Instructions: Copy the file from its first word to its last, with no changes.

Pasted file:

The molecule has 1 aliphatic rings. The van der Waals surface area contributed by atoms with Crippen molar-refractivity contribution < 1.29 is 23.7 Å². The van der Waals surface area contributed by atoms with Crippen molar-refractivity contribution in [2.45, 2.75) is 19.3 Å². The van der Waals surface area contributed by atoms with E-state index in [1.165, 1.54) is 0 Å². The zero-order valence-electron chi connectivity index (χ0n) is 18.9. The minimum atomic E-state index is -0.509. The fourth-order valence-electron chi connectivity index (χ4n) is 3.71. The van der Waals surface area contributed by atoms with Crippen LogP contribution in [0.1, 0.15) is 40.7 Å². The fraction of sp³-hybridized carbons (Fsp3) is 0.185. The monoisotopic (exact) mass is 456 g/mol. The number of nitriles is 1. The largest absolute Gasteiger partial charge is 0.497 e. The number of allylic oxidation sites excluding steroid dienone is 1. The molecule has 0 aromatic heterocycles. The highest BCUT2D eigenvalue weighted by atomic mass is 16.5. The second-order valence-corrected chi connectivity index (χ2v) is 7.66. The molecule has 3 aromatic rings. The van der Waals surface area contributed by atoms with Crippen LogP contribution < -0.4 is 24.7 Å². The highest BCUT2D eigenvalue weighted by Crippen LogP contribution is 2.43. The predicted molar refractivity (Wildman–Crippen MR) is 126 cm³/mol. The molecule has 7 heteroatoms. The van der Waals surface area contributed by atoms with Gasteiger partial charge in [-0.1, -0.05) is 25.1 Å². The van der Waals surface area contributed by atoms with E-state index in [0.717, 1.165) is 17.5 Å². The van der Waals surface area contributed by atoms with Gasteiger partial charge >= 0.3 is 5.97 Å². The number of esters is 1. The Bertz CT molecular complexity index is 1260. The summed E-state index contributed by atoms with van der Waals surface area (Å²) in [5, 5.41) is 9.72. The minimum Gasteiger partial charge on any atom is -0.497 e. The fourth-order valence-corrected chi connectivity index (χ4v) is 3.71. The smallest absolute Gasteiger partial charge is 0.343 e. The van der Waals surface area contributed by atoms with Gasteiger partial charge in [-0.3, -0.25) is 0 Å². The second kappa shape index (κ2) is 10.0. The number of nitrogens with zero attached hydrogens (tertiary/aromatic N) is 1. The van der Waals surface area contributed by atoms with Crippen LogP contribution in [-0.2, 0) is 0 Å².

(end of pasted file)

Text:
The molecule has 1 aliphatic rings. The van der Waals surface area contributed by atoms with Crippen molar-refractivity contribution < 1.29 is 23.7 Å². The van der Waals surface area contributed by atoms with Crippen molar-refractivity contribution in [2.45, 2.75) is 19.3 Å². The van der Waals surface area contributed by atoms with E-state index in [1.165, 1.54) is 0 Å². The zero-order valence-electron chi connectivity index (χ0n) is 18.9. The minimum atomic E-state index is -0.509. The fourth-order valence-electron chi connectivity index (χ4n) is 3.71. The van der Waals surface area contributed by atoms with Crippen LogP contribution in [0.1, 0.15) is 40.7 Å². The fraction of sp³-hybridized carbons (Fsp3) is 0.185. The monoisotopic (exact) mass is 456 g/mol. The number of nitriles is 1. The largest absolute Gasteiger partial charge is 0.497 e. The number of allylic oxidation sites excluding steroid dienone is 1. The molecule has 0 aromatic heterocycles. The highest BCUT2D eigenvalue weighted by atomic mass is 16.5. The second-order valence-corrected chi connectivity index (χ2v) is 7.66. The molecule has 3 aromatic rings. The van der Waals surface area contributed by atoms with Crippen LogP contribution < -0.4 is 24.7 Å². The highest BCUT2D eigenvalue weighted by Crippen LogP contribution is 2.43. The predicted molar refractivity (Wildman–Crippen MR) is 126 cm³/mol. The molecule has 7 heteroatoms. The van der Waals surface area contributed by atoms with Gasteiger partial charge in [-0.1, -0.05) is 25.1 Å². The van der Waals surface area contributed by atoms with E-state index in [0.717, 1.165) is 17.5 Å². The van der Waals surface area contributed by atoms with Gasteiger partial charge >= 0.3 is 5.97 Å². The number of esters is 1. The Bertz CT molecular complexity index is 1260. The summed E-state index contributed by atoms with van der Waals surface area (Å²) in [5, 5.41) is 9.72. The minimum Gasteiger partial charge on any atom is -0.497 e. The fourth-order valence-corrected chi connectivity index (χ4v) is 3.71. The smallest absolute Gasteiger partial charge is 0.343 e. The van der Waals surface area contributed by atoms with Gasteiger partial charge in [-0.3, -0.25) is 0 Å². The second kappa shape index (κ2) is 10.0. The number of nitrogens with zero attached hydrogens (tertiary/aromatic N) is 1. The van der Waals surface area contributed by atoms with Crippen LogP contribution in [-0.2, 0) is 0 Å².